CCRMA Cabaret 2.0 - Gloria Cheng plays Cage

Date: 
Mon, 10/24/2011 - 8:00pm - 10:00pm
Location: 
CCRMA Stage
Event Type: 
Concert
Pianist Gloria Cheng is widely recognized as a preeminent performer of contemporary music. This unique concert will feature rarely performed pieces by John Cage: Water Music and the Sonatas and Interludes for prepared piano. The CCRMA Cabaret 2.0 series, programmed in collaboration with students, faculty, and staff at the Center for Computer Research in Music and Acoustics (CCRMA), presents solo sets by uncategorizable and irrepressible musicians - sound artists, multi-disciplinary performers, improvisers, experimenters - at the intimate and acoustically stunning CCRMA Stage. | Presented by Stanford Lively Arts and CCRMA. | Find out more about Gloria Cheng.

WHAT: CCRMA Cabaret 2.0 with Gloria Cheng
WHEN: October 24, 2011 - 8pm
WHERE: CCRMA Stage (3rd floor)
660 Lomita Drive
Stanford, CA 94305
[map]
FREE ADMISSION
--Parking is free at Stanford after 4pm--

PROGRAM NOTES

CCRMA, Stanford, California ["Water Music"] (1952)
Sonatas and Interludes for Prepared Piano (1946-8)

Water Music (1952)
2012 is the year in which Cage the composer, thinker, mycologist, and self-described anarchist, would have turned 100. Water Music was  
premiered 60 years ago. The score includes the following note by the composer: “The ten accompanying sheets constitute the material for a single sheet of music for a pianist-musician, the title of which changes to be that of the place or date of its performance. David Tudor first  
performed it at the New School for Social Research in New York City and it was entitled 66 W. 12; at Woodstock, N.Y. it was entitled  
August 29, 1952. “Generally programmed as Water Music […] these sheets should be suitably suspended or affixed so that the notation is visible to the pianist and to the audience. “Three whistles are required: water warbler, siren and duck (plastic) whistle, obtainable in toy or five-and-dime stores; a bowl of water; two receptacles for receiving and pouring water; a radio; a pack of playing cards; a wooden stick; and 4 (four) objects for preparing a piano (e.g., bolts, screws, rubber strips, etc.). […] A watch with a second hand is useful in performance.”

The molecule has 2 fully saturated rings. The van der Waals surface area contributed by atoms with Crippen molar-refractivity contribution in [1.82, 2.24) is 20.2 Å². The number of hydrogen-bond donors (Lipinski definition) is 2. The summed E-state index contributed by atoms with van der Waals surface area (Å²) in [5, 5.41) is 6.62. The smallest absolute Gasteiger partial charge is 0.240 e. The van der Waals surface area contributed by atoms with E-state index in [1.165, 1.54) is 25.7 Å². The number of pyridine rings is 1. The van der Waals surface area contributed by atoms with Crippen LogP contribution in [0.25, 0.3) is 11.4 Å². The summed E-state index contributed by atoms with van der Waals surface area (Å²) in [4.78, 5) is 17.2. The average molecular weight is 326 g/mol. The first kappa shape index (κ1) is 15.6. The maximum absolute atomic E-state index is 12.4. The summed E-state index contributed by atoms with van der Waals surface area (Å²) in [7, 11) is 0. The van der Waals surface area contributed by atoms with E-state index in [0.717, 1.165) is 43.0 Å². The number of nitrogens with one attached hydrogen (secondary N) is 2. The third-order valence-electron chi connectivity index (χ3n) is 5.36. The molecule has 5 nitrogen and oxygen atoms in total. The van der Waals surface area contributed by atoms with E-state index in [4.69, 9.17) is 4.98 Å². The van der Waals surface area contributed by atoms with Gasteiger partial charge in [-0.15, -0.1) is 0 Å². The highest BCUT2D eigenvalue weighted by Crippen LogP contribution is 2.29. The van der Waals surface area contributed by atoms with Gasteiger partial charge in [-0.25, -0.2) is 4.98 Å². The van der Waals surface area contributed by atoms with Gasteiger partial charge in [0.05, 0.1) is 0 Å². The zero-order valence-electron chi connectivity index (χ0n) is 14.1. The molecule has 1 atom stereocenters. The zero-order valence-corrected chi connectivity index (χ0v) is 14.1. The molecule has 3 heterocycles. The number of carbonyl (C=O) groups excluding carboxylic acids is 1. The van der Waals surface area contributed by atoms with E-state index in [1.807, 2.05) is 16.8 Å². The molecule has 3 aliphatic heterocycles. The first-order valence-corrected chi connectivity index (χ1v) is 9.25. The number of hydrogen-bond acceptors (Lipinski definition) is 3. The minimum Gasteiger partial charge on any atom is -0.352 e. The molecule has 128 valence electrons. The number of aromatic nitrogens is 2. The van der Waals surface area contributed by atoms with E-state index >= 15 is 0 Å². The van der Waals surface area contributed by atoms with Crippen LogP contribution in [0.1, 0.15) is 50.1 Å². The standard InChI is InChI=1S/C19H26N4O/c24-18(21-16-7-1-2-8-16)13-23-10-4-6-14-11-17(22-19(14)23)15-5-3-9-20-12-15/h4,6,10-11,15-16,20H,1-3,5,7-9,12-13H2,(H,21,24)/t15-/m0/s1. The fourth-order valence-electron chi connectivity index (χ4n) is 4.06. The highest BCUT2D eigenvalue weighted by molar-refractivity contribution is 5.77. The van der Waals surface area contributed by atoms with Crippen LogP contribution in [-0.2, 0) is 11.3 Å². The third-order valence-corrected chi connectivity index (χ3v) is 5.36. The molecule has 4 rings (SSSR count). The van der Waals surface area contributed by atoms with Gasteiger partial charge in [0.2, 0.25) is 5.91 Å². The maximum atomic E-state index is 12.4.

Due to broadcasting changes enacted since the 1950’s that shifted most music programming to FM bands, the AM radio frequencies specified in Cage’s score are now the domain of talk radio, religious, and ethnic programming. As new broadcast protocols emerge, performances of this and Cage’s many other compositions with radio will, befittingly, represent a true Music of Changes: timely and up-to-the-minute in  
perpetuity. (Gloria Cheng)
 
Sonatas and Interludes for Prepared Piano (1946-8)
 
"This is the "Table of Preparations" for the Sonatas and Interludes. Mutes of various materials are placed between the strings of the keys  
used, thus effecting transformations of the piano sounds with respect to all of their characteristics... The result is a gamut of sounds moving from lower to higher octaves without the correspondences of pitch characteristic of scales and modes.  These sounds are of different timbres and of a decibel range comparable to that of the harpsichord.  In effect the prepared piano is a percussion ensemble under the control of a single player.  Where mutes are placed only between the second and third strings two different sounds are available, one produced with the soft pedal (which eliminates the effect of the first string), the other without it. In practice, the preparation takes about three hours to make. It is left unchanged throughout the series of twenty pieces..." (John Cage)


 

FREE
Open to the Public
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